Montana bill would pay back money taken for wildfires in 2017
Lawmaker introduces a bill that would make a lawsuit he filed against the state moot
The Montana state Capitol in Helena on Jan. 2, 2023. (Photo by Blair Miller, Daily Montanan)
Hey Montana, do you remember the fires of 2016 and 2017?
Well, even if you don’t, you’re still paying for them – and that’s the genesis of a bill presented by Sen. Greg Hertz, R-Polson, in Senate Finance Committee Thursday afternoon.
Senate Bill 126 would claw back money, plus interest, on funds the state Legislature used when former Gov. Steve Bullock, a Democrat, called a Special Session of the Legislature to help manage the state’s finances, which were significantly over budget, due in large part to a depleted firefighting fund and disastrous wildfire seasons.
“It was a scheme to take $30 million of policyholder money,” Hertz said. “It was like robbing the cookie jar.”
In order to balance the budget, there were spending cuts, transfers from other funds, a deal with a private state prison company and nearly $30 million from the Montana State Fund transferred to help make up the difference.
Both in 2017 and now, the lawmakers cringed at the idea of taking from the Montana State Fund, which is a separate account operated by the state’s board of investments that covers a worker’s compensation fund. The state pays into the fund and is one of the largest stakeholders at approximately 8%. However, most of the fund is comprised of private businesses that pay premiums for worker’s compensation.
Hertz, though, pointed out that Montana law has always mandated that those premiums, interest and fund balance can only be reinvested to benefit the fund and workers, or returned to employers as dividends. Hertz’s bill contends that the 2017 maneuver by the Legislature, which charged a 3% “management fee” on any fund balance of more than $1 billion, was illegal. SB126 would return the money taken in 2017, and add to it the average rate of return that the state earned on its investments in the following years.
SB126 would take $28.3 million from the general fund that the Legislature took in 2017, and also $5,280,299, based on the five-year average rate of return. Montana currently has a budget surplus of more than $1 billion, and Hertz told fellow senators that estimate could grow to as much as $4 billion by the end of 2025, which is why it’s a good time to put the money back.
“There are adequate funds available to us,” Hertz said. “And it’s time to shore it up. We’re in a much better place, and this is a way to make it back to injured workers and employers.”
Hertz said that when employers pay into the fund to cover employees, they understand they’re buying an insurance policy that could rise or lower, but they do not believe they’re paying into the state’s general fund.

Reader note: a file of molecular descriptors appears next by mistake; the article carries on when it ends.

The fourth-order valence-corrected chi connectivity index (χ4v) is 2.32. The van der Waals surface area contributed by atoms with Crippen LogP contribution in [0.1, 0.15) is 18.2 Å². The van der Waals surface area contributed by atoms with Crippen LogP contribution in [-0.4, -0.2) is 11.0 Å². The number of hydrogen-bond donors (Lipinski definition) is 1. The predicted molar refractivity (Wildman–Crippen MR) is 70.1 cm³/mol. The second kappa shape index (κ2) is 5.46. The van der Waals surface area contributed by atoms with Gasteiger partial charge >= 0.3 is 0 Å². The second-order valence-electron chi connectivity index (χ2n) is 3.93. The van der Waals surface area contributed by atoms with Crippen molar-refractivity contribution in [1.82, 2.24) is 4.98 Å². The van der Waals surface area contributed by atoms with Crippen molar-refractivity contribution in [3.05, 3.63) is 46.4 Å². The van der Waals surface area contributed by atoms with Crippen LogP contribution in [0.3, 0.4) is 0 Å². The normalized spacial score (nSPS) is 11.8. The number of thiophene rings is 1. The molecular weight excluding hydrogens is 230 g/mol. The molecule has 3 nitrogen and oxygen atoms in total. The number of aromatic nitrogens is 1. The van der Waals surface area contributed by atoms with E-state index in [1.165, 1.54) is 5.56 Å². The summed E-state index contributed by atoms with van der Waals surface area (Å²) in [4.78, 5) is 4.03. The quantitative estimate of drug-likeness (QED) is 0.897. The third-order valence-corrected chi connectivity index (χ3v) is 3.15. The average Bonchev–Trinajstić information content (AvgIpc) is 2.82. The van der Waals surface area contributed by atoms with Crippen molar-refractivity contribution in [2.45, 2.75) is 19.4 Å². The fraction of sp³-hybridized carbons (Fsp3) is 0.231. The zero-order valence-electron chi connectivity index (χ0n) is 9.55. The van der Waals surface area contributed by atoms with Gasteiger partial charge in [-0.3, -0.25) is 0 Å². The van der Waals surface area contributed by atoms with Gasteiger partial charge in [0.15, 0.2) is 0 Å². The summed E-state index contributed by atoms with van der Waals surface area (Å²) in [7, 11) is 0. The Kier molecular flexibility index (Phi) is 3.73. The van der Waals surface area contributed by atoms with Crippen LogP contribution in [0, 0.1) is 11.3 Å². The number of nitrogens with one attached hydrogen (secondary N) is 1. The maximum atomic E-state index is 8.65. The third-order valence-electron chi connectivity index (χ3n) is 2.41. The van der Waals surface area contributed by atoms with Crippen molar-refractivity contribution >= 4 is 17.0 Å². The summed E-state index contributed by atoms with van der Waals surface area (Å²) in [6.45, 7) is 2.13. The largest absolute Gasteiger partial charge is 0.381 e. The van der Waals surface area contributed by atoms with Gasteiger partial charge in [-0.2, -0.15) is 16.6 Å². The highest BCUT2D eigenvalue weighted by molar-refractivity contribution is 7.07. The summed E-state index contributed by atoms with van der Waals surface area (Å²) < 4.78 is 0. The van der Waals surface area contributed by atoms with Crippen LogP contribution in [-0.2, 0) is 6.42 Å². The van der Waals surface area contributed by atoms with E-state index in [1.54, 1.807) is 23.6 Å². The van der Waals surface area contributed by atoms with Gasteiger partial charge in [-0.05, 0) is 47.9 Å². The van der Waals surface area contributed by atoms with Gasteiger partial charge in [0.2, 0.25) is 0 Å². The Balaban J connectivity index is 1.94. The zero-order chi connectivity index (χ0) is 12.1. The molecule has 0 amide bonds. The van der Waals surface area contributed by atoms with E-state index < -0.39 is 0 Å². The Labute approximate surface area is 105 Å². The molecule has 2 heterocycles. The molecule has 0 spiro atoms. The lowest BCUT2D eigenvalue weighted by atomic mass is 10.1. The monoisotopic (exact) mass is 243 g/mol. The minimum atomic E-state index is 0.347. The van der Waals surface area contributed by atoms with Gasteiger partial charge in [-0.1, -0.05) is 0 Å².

“That’s not what I understood when I bought the policy,” Hertz said. Hertz owns several grocery stores and uses the Montana State Fund, he said. “This fee has nothing to do with the management of the fund.”
Legally, the state can charge for managing the Montana State Fund, so the 3% charge is in addition to the management, and Hertz said it serves no other purpose in state law, nor does it benefit the workers or employers paying into the system.
If approximately $33 million is returned to the fund, Montana State Fund employee Ethan Heverly said that money would go toward the portion of the fund held in trust for the employers and employees, meaning that it could go to lower premiums, pay out claims, or even be returned to employers in the form of dividends.
A host of groups ranging from loggers to realtors to the state’s Chamber of Commerce testified in support of the bill, while it drew no opponents.
Hertz and at least one other lawmaker, Rep. Sue Vinton, R-Billings, have more experience with this issue than other lawmakers. Both of them are part of a 12-entity lawsuit against the state which seeks a similar return of “takings” from the fund in 2017.
Both have entered their respective companies in a lawsuit in Lake County that claims the state in its efforts to shore up the budget trammeled on the Montana Constitution. That case is still pending in court, and Hertz was asked about it at the hearing on Thursday.
He confirmed if SB126 passes, it would likely make the lawsuit moot, handing he and others involved, including the National Federation of Independent Businesses, a victory without a judge’s order. It could also mean that the lawmakers may see some financial benefit if the law was passed.
However, a spokesperson for the Montana Senate Republicans pushed back on that idea that it would benefit the lawmakers in an extraordinary way.
“Were SB 126 to pass, it will be up to the State Fund’s Board of Directors to determine how the fund uses the money contained in SB 126. Any decision made by the Fund would apply to all of their many thousands of policyholders equally,” said spokesman Kyle Schmauch.
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